S. Foster Damon

Samuel Foster Damon (February 12, 1893 – December 25, 1971) was an American academic, a specialist in William Blake, a critic and a poet. When remembered as a Blake scholar, he is often compared in importance to Northrop Frye and David V. Erdman.[1]

Early lifeEdit

He was born in Newton, Massachusetts. He graduated from Harvard University in 1914, returning there after World War I as an instructor in the English Department. He was one of the Harvard Aesthetes, and married Louise Wheelwright, sister of John Brooks Wheelwright, another active Harvard Aesthete.[2]

Scholarly careerEdit

His book William Blake, His Philosophy and Symbols from 1924 was later followed by A Blake Dictionary (1965), the work for which he is perhaps best known. Their encyclopedic scope expanded Blake studies into the examination of the mystical and occult elements of Blake's work.[1] In the foreword to a revised edition of the Dictionary, Morris Eaves says that when Damon's first book on Blake came out, he was the "Young Turk" of Blake studies, and when the Dictionary appeared, he was the "patriarch" of the field.[3]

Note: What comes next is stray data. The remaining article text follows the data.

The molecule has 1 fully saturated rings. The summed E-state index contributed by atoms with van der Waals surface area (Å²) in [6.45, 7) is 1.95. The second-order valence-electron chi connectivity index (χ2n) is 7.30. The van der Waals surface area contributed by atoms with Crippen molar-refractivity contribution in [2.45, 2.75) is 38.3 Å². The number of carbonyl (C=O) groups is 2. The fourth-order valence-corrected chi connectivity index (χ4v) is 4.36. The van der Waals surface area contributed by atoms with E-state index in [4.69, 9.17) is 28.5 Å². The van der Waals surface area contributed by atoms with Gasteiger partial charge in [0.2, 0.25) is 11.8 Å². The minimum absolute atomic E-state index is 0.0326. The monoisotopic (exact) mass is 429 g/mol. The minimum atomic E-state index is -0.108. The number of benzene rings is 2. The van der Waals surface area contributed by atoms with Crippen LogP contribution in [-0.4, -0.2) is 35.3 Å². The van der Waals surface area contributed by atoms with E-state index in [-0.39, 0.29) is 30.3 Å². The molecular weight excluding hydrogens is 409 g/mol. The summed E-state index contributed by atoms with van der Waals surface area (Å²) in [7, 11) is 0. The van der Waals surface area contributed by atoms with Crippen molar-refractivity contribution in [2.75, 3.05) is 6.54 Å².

His later academic career was at Brown University, where he had positions from 1927. His other writings include a biography of Amy Lowell, and the long poem The Moulton Tragedy, a heroic poem with lyrics (1971). He also published poetry under the pseudonym Samuel Nomad.

ReferencesEdit

  1. ^ a b Bentley 19
  2. ^ "Wheelwright, John Brooks (1897-1940)". Brown University, Office of the Curator, Portrait Collection. 12 February 2021.
  3. ^ Eaves, Morris; Damon, S. Foster (2013). "Foreword: Blake as Conceived: Lessons in Endurance". A Blake Dictionary: The Ideas and Symbols of William Blake (rev. ed.). Hanover: Dartmouth College Press. ISBN 978-1-61168-443-8.

Works citedEdit

  • Gerald Eades Bentley, ed. (1975). William Blake: The Critical Heritage. Volume 60 of Critical heritage series. Psychology Press. ISBN 9780415134415.

External linksEdit